We conclude that it is a reasonable option for systematic reviewers to devote the small amount of resources and effort necessary to try Google Translate to include non-English articles. It will be important, however, to recognize that extraction of these articles is more prone to error than extraction of typical English language articles. Therefore, judgment will be needed to determine how much confidence the reviewers have in the accuracy of the data extraction of these articles, and to recognize that apparently missing or unclearly reported data may be more a factor of poor translation than of poor methodology. However, given the limited evidence regarding the accuracy of machine translation, which suggests a higher error rate than extraction from English articles, it would be equally reasonable for investigators to forgo machine translation and inclusion of non-English language articles.
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We would like to thank and acknowledge the following investigators for their insights into the study design and methods and/or for their data extractions: Sophia Tsouros, BHKin, University of Ottawa Evidence-based Practice Center, Ottawa, ON, Canada; Mohammed T Ansari, MBBS, MMedSc, MPhil, University of Ottawa Evidence-based Practice Center; Jordi Pardo Pardo, University of Ottawa, Centre for Global Health; Sydne J Newberry, PhD, Southern California Evidence-based Practice Center, Santa Monica, CA, USA; Susanne Hempel, PhD, Southern California Evidence-based Practice Center; Melisa Chang, MD, Southern California Evidence-based Practice Center; Paul G Shekelle, MD, PhD, Southern California Evidence-based Practice Center; Joann Fontanarosa, PhD, ECRI Institute Evidence-based Practice Center, Plymouth Meeting, PA, USA; Fang Sun, MD, PhD, ECRI Institute Evidence-based Practice Center; Katrin Uhlig, MD, MS, Tufts Evidence-based Practice Center, Boston, MA, USA; Teruhiko Terasawa, MD, PhD, Fujita Health University, School of Medicine Tsu, Japan; Nikolaos A Trikalinos, MD, University of Maryland, Marlene and Stewart Greenebaum Cancer Center, Baltimore, MD, USA; Fumiaki Imamura, PhD, Harvard School of Public Health, Boston, MA, USA; and Issa J Dahabreh, MD MS, Tufts Evidence-based Practice Center.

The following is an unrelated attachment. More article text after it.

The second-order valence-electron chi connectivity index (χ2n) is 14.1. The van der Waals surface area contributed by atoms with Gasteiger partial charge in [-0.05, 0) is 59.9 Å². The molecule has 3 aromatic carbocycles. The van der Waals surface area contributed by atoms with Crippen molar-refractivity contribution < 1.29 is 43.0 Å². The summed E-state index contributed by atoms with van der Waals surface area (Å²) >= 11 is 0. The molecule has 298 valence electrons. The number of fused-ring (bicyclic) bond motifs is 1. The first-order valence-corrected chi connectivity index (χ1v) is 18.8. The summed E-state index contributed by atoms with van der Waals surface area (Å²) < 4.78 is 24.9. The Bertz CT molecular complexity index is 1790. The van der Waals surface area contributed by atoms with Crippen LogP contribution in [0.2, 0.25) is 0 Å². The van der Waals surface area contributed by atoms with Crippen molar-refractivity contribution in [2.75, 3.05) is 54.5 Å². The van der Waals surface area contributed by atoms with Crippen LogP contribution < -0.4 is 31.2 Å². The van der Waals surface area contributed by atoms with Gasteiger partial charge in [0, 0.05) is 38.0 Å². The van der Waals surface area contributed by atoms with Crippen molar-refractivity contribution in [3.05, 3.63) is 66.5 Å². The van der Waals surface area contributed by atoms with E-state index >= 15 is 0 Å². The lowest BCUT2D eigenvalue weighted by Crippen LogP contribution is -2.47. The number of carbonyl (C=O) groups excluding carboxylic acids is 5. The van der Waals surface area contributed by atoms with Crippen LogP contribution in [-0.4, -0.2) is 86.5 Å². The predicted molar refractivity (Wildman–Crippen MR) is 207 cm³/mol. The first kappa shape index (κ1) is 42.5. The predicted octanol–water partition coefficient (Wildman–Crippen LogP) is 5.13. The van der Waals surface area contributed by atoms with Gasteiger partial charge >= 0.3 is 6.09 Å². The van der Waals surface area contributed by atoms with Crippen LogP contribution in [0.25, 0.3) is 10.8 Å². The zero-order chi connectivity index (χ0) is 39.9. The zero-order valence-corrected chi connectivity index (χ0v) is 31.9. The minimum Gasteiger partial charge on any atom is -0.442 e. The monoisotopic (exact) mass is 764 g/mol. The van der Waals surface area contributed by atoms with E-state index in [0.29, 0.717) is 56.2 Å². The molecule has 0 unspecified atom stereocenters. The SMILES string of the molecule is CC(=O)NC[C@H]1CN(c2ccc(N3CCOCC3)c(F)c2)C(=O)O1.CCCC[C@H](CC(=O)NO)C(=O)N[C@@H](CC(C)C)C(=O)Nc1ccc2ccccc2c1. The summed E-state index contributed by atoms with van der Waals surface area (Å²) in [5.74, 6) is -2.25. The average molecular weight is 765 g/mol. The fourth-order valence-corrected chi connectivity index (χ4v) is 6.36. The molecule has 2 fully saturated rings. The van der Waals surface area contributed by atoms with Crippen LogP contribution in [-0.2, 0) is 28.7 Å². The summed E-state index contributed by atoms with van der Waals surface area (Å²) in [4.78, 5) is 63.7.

This manuscript is based on a Methods Research Report prepared under contract with the Agency for Healthcare Research and Quality (AHRQ; contract 290-2007-10055 I). The acknowledged contributors received funding via contracts with AHRQ under contracts 290-2007-10055 I, 290-2007-10059 I, 290-2007-10062 I, and 290-2007-10063 I. The funder did not participate in the design and conduct of the study; collection, management, analysis and interpretation of the data; or preparation, review and approval of the manuscript. The authors of this manuscript are responsible for its content. All authors had full access to all the data in the study and can take responsibility for the integrity of the data and the accuracy of the data analysis. Statements in the manuscript should not be construed as endorsement by the AHRQ or the US Department of Health and Human Services.
The authors declare that they have no competing interests.
EMB, MC and TAT made substantial contributions to the study conception and design. EMB, MC, MLC, LKWC and TAT participated in acquisition of data. EMB and TAT were principally responsible for analysis and interpretation of data. EMB, MC, MLC, LKWC and TAT drafted or critically revised the manuscript for important intellectual content. All authors read and approved the final manuscript.